The Best Places to Retire in the World: Explore Unexpected Locations!
When evaluating life in another country, you’ll want to consider what you are leaving behind here in the United States, but also what you are gaining as an ex-patriot. Here are 17 of the best places to retire in the world — including some truly unexpected places.
Get ready for some fun browsing!
How the Best Places to Retire in the World Are Determined
Different indexes use different ranking criteria. The two most popular rankings come from Live and Invest Overseas and International Living.
Live and Invest Overseas rates the best places to retire in the world on 12 categories: climate, cost of living, English spoken, entertainment, environmental conditions, existing expat community, health care, infrastructure, real estate, residency options, safety and taxes.
International Living looked at 13 categories with the goal of finding safe, good-value destinations for retirement overseas.
So, here are their best places to retire in the world (plus a few others):
1. Retire to Ecuador
Ecuador is one of only two countries to make the top 10 on both lists. However, the state department recently issued a travel advisory for the country suggesting that visitors exercise increased caution.
Ecuador straddles the equator, is extremely mountainous and sits on the Pacific Ocean — giving the country a wide variety of climates and terrain.
Ecuador uses the U.S. dollar as it’s currency, making retirement planning a little bit easier.
Ecuador’s health care system is among the best in Latin America. The country was ranked 43rd overall in the world in 2018, according to Bloomberg. For reference, the United States is ranked 54th.
Portugal is another country ranked highly by both Live and Invest Overseas and International Living.
Like Ecuador, Portugal offers a variety of terrain. It is famous for a beautiful Atlantic coastline, a thriving wine region and a vibrant European city.
Property is affordable as is the overall cost of living. It is estimated that you can comfortably get by on $700-$1,500 a month in smaller towns or $2,200 in larger cities.
Learn more at Expatica.com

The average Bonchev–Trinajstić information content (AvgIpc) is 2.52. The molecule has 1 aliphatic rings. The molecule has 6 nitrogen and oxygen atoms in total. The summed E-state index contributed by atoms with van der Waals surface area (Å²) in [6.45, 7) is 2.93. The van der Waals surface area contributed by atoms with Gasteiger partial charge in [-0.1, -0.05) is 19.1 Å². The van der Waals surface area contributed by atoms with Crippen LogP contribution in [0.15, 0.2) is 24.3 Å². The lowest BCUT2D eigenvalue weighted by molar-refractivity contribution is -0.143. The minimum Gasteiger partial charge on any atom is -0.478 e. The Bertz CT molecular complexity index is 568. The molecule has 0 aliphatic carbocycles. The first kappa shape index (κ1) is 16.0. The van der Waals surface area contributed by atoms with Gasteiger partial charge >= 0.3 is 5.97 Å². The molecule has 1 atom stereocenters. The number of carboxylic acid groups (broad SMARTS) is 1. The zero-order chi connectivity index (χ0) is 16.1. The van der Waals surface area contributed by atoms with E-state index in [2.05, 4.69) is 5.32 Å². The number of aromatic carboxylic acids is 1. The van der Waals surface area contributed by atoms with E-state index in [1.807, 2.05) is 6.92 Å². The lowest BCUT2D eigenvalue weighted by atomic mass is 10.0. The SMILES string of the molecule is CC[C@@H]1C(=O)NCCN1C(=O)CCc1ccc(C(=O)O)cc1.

3. Costa Rica
While Costa Rica is more expensive overall than some of the other popular retirement destinations, it is still more affordable than living in the United States.
According to international consumer price data gathered by Numbeo.com, the average person living in Phoenix faces an overall cost of living more than 34-percent higher than the average person living in San Jose. In another example, the cost of living in San Diego is more than 76-percent higher than in San Jose.
Beware of housing costs, but be aware you get a piece of somewhere pretty special. From long stretches of undeveloped beaches and green-carpeted mountains to volcanoes and dense jungles teeming with exotic wildlife, this Central American country is a “nature-lover’s dream.”
Get tips for retiring to Costa Rica from the Tico Times.
Some people hear about Mexico and think of corruption, drugs and illegal immigration to the United States.
Other people think white sand beaches, clear warm water, jungle breezes, icy margaritas and a fantastic place to retire.
However, the indexes rank numerous cities in Mexico as excellent places to retire. Playa del Carmen, Mexico is one such city. The number of foreigners living in Playa del Carmen is extremely high, making up about 7% of its total population, the report found. Even more, about 65% of real estate buyers are American.
If you’re looking to invest, Playa del Carmen may also be attractive with 12% annual appreciation and rental yields between 5% and 10%, according to Live and Invest Overseas. Property taxes are also an extremely affordable, 0.1% per year.
Panama is another Central American destination that is super popular with American retirees. It offers a range of lifestyle options. However, Investopedia estimates that a realistic starting point for a retired couple would be about $2,000 per month to cover basic housing and living costs.
And, with both private and public healthcare systems, you have options. Most retirees opt for private services which are incredibly affordable. A local insurance plan costs about $145 a month for a couple in their 60s and pays between 50% and 70% of most healthcare expenses.
Learn more from Panama for Beginners.
This Asian country also actively welcomes foreigners by offering a visa program that grants 10-year long stays, called Malaysia My Second Home visa program.
It is a “cross-cultural melting pot of customs, dress, architecture and cuisine” where you can access:
- Public and private health care on par with that in western countries, and medical facilities staffed by English-speaking professionals. Did we mention it is also affordable? A visit to the doctor usually costs less than $10!
- Low cost of living (around 43% lower than in USA, excluding rent.)
- Internet coverage on a par with services in France and Italy
Learn more from Malaysia Traveler.
The capital of Slovenia, Ljubljana, is abundant with art, culture, architecture and history. The second-richest of the 13 Slavic countries, Slovenia is among neighbors Italy, Austria, Hungary and Croatia in central Europe. Violent crime in Slovenia, as a whole, is unheard of, therefore ranking the country the 10th safest in the world. Though it is not a well-known city, a couple could live comfortably for under $1,500 per month in Ljubljana.